About Title IX UConn
Title IX is a federal law that prohibits discrimination based on the sex (gender) of employees and students of educational institutions that receive federal financial assistance. Title IX’s prohibition of sex discrimination includes prohibition of sexual harassment and sexual violence. Sexual harassment is unwelcome conduct of a sexual nature and can include unwelcome sexual advances, requests for sexual favors, and other verbal, nonverbal, or physical conduct of a sexual nature, including rape and sexual assault.
The University of Connecticut does not tolerate sex discrimination, sexual harassment or sexual violence of any kind. This prohibition is further explained in the University’s Policy Against Discrimination, Harassment, and Related Interpersonal Violence (Chinese translation, Polish translation, Spanish translation) Please read the FAQ for additional information about this policy. To ensure compliance with Title IX and other federal and state civil rights laws, the University has designated Cameron Liston as the University’s Title IX Coordinator. Cameron is charged with monitoring compliance with Title IX and ensuring that reports of sex discrimination, sexual harassment and sexual violence are investigated and addressed by the University.
The What to do When a Student Reports Sexual Assault, Intimate Partner Violence and/or Stalking document outlines the process and provides resourcesÂ for assisting students and fulfilling the University’s reporting requirements for employees. Documents are also available for the Avery Point, Hartford, Law School, Stamford and Waterbury regional campuses, and UConn Health.
To learn more about employee reporting obligations, how to make a report and what happens after a report is made we invite you to watch this brief Discrimination, Harassment and Related Interpersonal Violence: Reporting Obligations & Next Steps Compliance Clip.
Any student, faculty, or staff member with questions or concerns about the applicable University policies or who believes that they have been the victim of sex discrimination, sexual harassment, or sexual violence is encouraged to contact the University’s Title IX Coordinator. Individuals with questions or concerns about violations of the Student Code specifically should contact the Office of Community Standards.
As stated in the Policy Against Discrimination, Harassment, and Related Interpersonal Violence, the University will not pursue disciplinary action against Complainants or witnesses for disclosure of illegal personal consumption of drugs or alcohol where such disclosures are made in connection with a good faith report or investigation of Prohibited Conduct. If an incident involved alcohol and/or drugs, UConn’s Good Samaritan Statement will explain the University’s expectations of students seeking immediate medical assistance for themselves or others when necessary.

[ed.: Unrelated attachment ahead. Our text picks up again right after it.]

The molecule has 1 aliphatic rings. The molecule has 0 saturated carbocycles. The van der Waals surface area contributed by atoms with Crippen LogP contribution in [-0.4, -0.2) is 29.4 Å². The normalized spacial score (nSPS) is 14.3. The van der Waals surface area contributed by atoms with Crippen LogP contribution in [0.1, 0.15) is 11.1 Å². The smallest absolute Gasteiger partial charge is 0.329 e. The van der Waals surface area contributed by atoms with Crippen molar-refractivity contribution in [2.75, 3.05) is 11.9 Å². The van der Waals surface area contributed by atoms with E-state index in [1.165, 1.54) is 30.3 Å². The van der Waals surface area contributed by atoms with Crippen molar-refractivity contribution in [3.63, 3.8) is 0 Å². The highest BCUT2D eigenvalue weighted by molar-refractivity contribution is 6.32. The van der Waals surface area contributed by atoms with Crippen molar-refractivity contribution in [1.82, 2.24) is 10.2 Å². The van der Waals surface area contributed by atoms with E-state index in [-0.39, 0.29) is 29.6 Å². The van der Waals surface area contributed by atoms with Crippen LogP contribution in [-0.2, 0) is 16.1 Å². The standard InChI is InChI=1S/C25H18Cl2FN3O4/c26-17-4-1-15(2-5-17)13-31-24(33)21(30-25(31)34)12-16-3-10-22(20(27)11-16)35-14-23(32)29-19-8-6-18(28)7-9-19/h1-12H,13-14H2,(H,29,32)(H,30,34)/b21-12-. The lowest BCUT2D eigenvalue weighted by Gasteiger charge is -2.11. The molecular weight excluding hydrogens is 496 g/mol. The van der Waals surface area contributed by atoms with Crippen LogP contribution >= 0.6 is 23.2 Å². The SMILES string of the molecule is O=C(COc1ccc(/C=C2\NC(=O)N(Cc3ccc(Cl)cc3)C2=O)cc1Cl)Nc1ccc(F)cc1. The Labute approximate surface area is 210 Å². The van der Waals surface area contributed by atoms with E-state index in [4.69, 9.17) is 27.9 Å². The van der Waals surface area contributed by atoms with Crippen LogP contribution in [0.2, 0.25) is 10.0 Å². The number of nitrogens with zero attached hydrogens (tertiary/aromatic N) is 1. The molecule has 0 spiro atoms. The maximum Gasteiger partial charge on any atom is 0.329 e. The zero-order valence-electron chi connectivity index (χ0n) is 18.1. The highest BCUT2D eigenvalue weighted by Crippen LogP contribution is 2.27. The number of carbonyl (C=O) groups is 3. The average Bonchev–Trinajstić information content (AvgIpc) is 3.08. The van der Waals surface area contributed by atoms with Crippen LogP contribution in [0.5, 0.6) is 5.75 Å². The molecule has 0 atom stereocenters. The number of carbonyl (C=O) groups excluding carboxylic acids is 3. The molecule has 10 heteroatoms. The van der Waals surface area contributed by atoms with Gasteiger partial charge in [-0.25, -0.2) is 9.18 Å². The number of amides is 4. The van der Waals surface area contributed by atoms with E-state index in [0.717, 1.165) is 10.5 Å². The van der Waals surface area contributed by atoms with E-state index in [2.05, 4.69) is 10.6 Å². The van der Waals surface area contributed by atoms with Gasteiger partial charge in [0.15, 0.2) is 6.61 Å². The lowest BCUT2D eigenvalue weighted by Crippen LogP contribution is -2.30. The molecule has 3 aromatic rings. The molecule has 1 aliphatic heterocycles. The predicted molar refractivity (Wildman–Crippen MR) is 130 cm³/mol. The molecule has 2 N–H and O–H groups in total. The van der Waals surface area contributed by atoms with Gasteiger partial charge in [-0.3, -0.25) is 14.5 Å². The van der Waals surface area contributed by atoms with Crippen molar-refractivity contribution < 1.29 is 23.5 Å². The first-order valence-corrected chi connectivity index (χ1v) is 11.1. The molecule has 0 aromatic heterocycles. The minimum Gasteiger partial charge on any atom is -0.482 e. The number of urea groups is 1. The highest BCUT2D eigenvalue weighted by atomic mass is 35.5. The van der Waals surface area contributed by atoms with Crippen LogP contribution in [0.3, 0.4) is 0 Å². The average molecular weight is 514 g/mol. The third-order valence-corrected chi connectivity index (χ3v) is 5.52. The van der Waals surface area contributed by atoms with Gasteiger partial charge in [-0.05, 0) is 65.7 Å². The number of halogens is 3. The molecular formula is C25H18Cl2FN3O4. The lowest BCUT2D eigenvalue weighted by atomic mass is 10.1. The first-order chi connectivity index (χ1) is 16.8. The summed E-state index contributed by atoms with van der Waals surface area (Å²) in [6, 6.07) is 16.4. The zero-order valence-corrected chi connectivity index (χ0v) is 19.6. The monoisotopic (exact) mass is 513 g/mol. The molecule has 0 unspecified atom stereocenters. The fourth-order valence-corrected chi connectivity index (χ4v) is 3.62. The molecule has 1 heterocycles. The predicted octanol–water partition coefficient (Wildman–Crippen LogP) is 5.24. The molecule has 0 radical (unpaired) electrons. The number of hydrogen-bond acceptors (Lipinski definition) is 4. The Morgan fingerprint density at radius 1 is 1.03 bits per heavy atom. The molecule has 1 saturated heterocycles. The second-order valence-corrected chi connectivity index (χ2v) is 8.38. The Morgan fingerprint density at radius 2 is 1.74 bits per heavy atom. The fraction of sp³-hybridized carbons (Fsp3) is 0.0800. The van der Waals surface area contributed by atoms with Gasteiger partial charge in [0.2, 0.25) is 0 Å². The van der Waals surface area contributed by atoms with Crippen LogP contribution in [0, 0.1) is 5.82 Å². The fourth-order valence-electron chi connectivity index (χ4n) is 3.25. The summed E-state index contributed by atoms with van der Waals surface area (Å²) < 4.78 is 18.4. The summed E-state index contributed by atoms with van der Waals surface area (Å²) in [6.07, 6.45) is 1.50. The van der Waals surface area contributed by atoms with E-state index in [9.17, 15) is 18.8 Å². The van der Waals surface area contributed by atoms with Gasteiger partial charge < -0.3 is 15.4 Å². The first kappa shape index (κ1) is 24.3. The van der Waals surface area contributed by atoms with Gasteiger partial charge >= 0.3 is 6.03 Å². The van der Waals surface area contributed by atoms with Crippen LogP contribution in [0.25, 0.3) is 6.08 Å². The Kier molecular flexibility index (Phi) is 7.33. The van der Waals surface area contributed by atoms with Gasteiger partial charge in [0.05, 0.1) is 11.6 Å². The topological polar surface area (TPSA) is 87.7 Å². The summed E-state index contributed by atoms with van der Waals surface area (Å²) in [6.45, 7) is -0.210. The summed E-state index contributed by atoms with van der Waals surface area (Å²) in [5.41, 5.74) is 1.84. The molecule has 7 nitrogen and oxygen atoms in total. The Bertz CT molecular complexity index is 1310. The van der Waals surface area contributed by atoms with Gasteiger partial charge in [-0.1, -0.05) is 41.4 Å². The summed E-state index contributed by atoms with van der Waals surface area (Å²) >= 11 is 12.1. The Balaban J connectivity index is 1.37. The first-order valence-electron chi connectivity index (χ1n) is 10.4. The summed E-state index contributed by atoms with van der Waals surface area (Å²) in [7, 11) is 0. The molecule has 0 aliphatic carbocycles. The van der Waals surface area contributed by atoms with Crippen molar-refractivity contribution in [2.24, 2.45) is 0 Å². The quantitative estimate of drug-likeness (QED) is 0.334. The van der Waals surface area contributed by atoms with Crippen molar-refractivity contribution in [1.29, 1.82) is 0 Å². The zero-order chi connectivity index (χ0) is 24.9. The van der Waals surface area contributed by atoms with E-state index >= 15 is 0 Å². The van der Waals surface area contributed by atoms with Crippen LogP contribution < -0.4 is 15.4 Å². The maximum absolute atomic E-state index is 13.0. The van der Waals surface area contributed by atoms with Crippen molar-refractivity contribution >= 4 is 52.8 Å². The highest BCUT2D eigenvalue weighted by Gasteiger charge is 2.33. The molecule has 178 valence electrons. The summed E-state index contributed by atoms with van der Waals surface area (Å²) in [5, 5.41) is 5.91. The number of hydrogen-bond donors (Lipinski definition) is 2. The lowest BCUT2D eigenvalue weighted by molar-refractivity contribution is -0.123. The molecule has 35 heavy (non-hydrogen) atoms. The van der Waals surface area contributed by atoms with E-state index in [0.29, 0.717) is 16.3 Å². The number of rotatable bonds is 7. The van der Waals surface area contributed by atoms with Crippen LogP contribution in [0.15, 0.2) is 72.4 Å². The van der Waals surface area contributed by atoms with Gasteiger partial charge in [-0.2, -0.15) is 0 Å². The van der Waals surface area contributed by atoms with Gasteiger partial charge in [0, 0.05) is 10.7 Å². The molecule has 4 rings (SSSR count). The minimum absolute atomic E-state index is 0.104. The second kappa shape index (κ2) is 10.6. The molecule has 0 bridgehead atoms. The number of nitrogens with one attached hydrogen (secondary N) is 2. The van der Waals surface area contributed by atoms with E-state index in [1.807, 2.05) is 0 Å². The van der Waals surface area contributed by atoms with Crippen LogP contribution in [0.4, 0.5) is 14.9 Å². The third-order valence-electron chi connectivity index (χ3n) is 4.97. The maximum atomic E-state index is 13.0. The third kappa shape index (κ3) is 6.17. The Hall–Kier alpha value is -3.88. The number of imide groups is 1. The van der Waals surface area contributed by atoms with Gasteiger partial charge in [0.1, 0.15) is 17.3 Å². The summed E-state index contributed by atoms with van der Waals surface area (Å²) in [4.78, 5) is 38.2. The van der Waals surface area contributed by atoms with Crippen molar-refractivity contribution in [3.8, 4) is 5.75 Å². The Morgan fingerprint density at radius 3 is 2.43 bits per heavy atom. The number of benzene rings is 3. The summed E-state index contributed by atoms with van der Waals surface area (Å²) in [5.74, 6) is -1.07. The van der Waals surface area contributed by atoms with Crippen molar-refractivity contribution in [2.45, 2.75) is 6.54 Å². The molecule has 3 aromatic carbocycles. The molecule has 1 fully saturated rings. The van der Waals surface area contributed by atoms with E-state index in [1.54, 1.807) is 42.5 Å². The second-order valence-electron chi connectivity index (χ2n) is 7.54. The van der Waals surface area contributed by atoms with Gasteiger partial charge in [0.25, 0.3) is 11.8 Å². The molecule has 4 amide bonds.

Community Resource Team (CRT)
The Community Resource Team (CRT) includes UConn employees and students and off-campus partners who work to address issues of sexual assault, intimate partner violence and stalking on campus. The CRT’s collaborative work helps to ensure that UConn provides a coordinated, compassionate, trauma-informed response to victims and survivors. The committee is chaired by Letissa Reid, Associate Vice President for the Office of Institutional Equity.
On July 1, 2014 the Connecticut General Assembly enacted Public Act No. 14-11, “An Act Concerning Sexual Assault, Stalking and Intimate Partner Violence on Campus”, which contains specific provisions regarding campus resource teams. The guidance provided includes ensuring that each member of the CRT is educated in:
- the awareness and prevention of sexual assault, stalking and intimate partner violence, and communicating with and providing assistance to any student or employee of the University who is the victim of such assault, stalking or violence
- the University’s sexual assault, stalking and intimate partner violence policies
- the provisions of Title IX of the Elementary and Secondary Education Act of 1972, and the Jeanne Clery Disclosure of Campus Security Policy and Campus Crime Statistics Act
- victim-centered response and the role of community-based sexual assault victim advocates
- the role and functions of each CRT member for the purpose of ensuring a coordinated response to reported incidences of sexual assault, stalking and intimate partner violence;
- communicating sensitively and compassionately with the victims of such assault, stalking or violence, including, but not limited to, an awareness of responding to victims with diverse cultural backgrounds, and providing services to or assisting in locating services for such victims
Title IX and Diversity
UConn acknowledges that personal identities (such as race, ethnicity, religion, disability, sexual orientation, citizenship status,) can impact how someone reacts to sexual misconduct, including recovery. Since each person brings their intersecting identities to their experience, UConn offers multiple additional resources.